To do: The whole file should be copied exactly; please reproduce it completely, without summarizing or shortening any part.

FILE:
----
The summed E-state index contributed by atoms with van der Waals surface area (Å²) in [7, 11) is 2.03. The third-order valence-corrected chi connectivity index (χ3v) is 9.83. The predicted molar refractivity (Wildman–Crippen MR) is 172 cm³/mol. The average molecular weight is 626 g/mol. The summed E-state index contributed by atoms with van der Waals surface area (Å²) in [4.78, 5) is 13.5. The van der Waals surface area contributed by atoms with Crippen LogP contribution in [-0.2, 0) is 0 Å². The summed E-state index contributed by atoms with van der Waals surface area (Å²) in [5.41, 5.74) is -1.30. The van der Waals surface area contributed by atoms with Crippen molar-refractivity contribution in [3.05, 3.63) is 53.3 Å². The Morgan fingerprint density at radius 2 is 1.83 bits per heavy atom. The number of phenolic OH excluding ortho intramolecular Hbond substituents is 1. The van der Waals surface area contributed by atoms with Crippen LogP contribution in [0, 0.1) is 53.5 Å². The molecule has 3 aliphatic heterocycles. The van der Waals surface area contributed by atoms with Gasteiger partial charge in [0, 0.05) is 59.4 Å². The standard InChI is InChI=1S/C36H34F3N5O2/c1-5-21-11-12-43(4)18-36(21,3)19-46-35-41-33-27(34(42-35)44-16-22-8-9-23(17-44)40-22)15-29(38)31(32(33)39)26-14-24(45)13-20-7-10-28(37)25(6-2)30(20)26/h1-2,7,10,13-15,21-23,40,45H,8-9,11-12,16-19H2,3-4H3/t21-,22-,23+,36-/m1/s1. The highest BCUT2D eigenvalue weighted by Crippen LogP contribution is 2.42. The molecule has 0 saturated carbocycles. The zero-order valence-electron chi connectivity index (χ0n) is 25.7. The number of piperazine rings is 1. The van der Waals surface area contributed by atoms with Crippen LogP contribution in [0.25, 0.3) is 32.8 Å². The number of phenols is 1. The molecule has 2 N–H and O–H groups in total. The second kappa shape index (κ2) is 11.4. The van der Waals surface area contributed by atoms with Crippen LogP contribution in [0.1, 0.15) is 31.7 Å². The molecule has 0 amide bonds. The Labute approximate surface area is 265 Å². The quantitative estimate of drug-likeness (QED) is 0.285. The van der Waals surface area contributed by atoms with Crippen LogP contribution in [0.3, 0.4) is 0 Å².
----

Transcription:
The summed E-state index contributed by atoms with van der Waals surface area (Å²) in [7, 11) is 2.03. The third-order valence-corrected chi connectivity index (χ3v) is 9.83. The predicted molar refractivity (Wildman–Crippen MR) is 172 cm³/mol. The average molecular weight is 626 g/mol. The summed E-state index contributed by atoms with van der Waals surface area (Å²) in [4.78, 5) is 13.5. The van der Waals surface area contributed by atoms with Crippen LogP contribution in [-0.2, 0) is 0 Å². The summed E-state index contributed by atoms with van der Waals surface area (Å²) in [5.41, 5.74) is -1.30. The van der Waals surface area contributed by atoms with Crippen molar-refractivity contribution in [3.05, 3.63) is 53.3 Å². The Morgan fingerprint density at radius 2 is 1.83 bits per heavy atom. The number of phenolic OH excluding ortho intramolecular Hbond substituents is 1. The van der Waals surface area contributed by atoms with Crippen LogP contribution in [0, 0.1) is 53.5 Å². The molecule has 3 aliphatic heterocycles. The van der Waals surface area contributed by atoms with Gasteiger partial charge in [0, 0.05) is 59.4 Å². The standard InChI is InChI=1S/C36H34F3N5O2/c1-5-21-11-12-43(4)18-36(21,3)19-46-35-41-33-27(34(42-35)44-16-22-8-9-23(17-44)40-22)15-29(38)31(32(33)39)26-14-24(45)13-20-7-10-28(37)25(6-2)30(20)26/h1-2,7,10,13-15,21-23,40,45H,8-9,11-12,16-19H2,3-4H3/t21-,22-,23+,36-/m1/s1. The highest BCUT2D eigenvalue weighted by Crippen LogP contribution is 2.42. The molecule has 0 saturated carbocycles. The zero-order valence-electron chi connectivity index (χ0n) is 25.7. The number of piperazine rings is 1. The van der Waals surface area contributed by atoms with Crippen LogP contribution in [0.25, 0.3) is 32.8 Å². The number of phenols is 1. The molecule has 2 N–H and O–H groups in total. The second kappa shape index (κ2) is 11.4. The van der Waals surface area contributed by atoms with Crippen LogP contribution in [0.1, 0.15) is 31.7 Å². The molecule has 0 amide bonds. The Labute approximate surface area is 265 Å². The quantitative estimate of drug-likeness (QED) is 0.285. The van der Waals surface area contributed by atoms with Crippen LogP contribution in [0.3, 0.4) is 0 Å².